1. Integrated Enterprise Excellence Volume II – Business Deployment: A Leaders’ Guide for Going Beyond Lean Six Sigma and the Balanced Scorecard, Forrest W. Breyfogle III, Citius Publishing, Inc., 2008

2. Statistical Process Control (SPC), Automobile Industrial Action Group (AIAG) 

3. Integrated Enterprise Excellence Volume III – Improvement Project Execution: A Management and Black Belt Guide for Going Beyond Lean Six Sigma and the Balanced Scorecard, Forrest W. Breyfogle III, Citius Publishing, Inc., 2008


About The Author

Forrest Breyfogle—New Paradigms’s picture

Forrest Breyfogle—New Paradigms

CEO and president of Smarter Solutions Inc., Forrest W. Breyfogle III is the creator of the integrated enterprise excellence (IEE) management system, which takes lean Six Sigma and the balanced scorecard to the next level. A professional engineer, he’s an ASQ fellow who serves on the board of advisors for the University of Texas Center for Performing Excellence. He received the 2004 Crosby Medal for his book, Implementing Six Sigma. E-mail him at forrest@smartersolutions.com


a few comments

I have used this method for years with a few adjustments.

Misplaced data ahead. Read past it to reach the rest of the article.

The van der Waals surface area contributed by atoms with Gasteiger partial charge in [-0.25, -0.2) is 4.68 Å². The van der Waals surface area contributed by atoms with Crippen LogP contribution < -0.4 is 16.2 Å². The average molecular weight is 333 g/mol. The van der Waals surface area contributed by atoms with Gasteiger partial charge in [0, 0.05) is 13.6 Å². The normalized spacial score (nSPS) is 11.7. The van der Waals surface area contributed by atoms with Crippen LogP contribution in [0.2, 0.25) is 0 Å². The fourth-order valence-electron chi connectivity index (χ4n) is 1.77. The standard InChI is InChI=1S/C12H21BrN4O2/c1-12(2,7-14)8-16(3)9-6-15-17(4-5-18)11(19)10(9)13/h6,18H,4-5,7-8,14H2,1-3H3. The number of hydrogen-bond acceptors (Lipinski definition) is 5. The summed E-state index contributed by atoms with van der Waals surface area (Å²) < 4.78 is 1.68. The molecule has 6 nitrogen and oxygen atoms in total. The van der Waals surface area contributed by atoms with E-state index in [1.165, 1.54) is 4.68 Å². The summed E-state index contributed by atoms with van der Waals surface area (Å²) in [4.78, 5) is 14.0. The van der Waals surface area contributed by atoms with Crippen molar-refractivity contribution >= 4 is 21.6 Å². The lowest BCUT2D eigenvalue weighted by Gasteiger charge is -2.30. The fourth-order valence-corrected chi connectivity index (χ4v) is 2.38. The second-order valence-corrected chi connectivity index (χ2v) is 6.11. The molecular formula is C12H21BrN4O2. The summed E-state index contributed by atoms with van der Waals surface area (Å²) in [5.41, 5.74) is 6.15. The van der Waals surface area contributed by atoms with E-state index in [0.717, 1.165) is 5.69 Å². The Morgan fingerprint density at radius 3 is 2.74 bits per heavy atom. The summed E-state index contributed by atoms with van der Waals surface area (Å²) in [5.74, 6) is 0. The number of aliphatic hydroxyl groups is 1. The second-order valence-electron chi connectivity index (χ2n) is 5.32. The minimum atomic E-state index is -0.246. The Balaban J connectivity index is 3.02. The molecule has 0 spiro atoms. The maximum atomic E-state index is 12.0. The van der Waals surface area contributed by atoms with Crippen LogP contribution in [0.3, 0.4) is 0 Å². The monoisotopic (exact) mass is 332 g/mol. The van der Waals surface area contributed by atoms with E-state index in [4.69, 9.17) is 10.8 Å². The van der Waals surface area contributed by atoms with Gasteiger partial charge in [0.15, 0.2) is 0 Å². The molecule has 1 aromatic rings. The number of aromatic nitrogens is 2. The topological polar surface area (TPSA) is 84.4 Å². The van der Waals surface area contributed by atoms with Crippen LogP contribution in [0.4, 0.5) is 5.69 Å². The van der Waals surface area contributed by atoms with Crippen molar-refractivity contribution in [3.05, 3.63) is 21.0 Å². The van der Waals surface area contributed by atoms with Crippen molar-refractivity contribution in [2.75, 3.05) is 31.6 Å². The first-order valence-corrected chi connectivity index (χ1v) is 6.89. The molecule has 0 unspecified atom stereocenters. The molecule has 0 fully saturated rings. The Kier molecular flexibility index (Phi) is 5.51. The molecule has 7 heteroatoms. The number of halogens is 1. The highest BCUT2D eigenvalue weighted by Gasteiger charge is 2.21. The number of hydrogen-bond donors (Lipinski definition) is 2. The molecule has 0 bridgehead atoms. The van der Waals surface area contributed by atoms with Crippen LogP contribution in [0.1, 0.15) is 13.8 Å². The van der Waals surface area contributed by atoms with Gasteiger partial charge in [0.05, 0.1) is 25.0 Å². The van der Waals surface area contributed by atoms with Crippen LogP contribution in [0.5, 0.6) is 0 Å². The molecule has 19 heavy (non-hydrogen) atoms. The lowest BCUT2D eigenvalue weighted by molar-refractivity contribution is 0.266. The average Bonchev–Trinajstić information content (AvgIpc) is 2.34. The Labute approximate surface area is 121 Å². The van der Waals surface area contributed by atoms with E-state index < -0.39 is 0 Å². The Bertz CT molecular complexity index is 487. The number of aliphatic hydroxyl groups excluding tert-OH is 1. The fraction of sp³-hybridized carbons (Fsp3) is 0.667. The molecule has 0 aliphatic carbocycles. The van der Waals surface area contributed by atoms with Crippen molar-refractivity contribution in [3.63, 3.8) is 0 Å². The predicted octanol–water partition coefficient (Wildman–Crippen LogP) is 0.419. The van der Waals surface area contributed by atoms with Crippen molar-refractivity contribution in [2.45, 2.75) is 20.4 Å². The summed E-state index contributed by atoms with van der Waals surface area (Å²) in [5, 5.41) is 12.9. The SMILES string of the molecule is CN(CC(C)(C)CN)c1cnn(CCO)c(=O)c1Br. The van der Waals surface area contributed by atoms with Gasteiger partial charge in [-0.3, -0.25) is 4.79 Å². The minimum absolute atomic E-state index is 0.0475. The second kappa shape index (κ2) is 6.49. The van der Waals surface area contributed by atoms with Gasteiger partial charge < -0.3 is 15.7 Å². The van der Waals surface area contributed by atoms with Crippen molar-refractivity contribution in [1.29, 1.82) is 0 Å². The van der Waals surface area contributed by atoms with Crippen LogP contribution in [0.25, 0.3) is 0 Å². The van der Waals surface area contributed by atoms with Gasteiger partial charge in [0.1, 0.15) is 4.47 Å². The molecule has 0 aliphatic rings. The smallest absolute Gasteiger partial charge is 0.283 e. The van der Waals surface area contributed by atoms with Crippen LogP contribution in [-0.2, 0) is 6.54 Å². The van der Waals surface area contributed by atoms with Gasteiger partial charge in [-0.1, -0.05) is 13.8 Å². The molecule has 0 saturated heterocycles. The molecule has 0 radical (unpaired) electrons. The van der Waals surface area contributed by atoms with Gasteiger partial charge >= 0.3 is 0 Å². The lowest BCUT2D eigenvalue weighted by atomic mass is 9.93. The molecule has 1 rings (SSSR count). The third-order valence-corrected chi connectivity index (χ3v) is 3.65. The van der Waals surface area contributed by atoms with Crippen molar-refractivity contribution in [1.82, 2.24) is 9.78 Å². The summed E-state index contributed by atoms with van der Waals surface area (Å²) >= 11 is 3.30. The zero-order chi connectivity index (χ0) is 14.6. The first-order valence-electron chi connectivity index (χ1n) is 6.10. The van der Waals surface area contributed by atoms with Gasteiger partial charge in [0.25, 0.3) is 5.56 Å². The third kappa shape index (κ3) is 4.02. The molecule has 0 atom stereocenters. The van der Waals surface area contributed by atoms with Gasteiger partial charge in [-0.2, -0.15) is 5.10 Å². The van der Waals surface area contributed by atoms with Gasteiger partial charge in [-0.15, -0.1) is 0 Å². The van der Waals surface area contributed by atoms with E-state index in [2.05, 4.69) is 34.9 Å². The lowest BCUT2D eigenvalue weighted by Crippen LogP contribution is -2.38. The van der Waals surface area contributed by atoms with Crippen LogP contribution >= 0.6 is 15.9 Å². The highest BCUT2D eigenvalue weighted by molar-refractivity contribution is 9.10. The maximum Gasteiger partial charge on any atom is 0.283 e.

Instead of the average level being the standard, I have used the most pertinent control limit (upper or lower depending on direction of "bad").  In this example, I would put the expected level to be the 9.3%.  This is the level that would trigger a potential change in the process.  Using the center line leaves a 50-50 chance of the metric being exceeded and a lot of noise that needs to be addressed.

I still use red/yellow/green indications.  Green = control is maintained and no signals to investigate.  Yellow =  a signal under investigation and Red = a confirmed change needing to be addressed.  

This methodology gives "the best of both worlds".  Simple indicators of what needs to be discussed by management are yellow or red.  Greens can be left alone and not even discussed.  The red/yellow/green become very meaningful to the organization and is data driven so the subjectivity becomes removed.

The alignment of metrics to business goals also provides a "gut check" to management so they can see if the "numbers are being made" the bulk of the reports are expected to be "green", if they are not there is action to be taken.  If the "numbers are missing targets", the direction to take for improvement become abundantly clear.


Stop Tampering!

I like the idea of using simple statistical methods to evaluate scoreboard metrics. Any method to teach managers the simple concept of variation (special vs. common causes) and the removal of those idiotic green/yellow/red charts would be HUGE progress. Enough knee-jerk management methods.

Thanks for the article.

Rich DeRoeck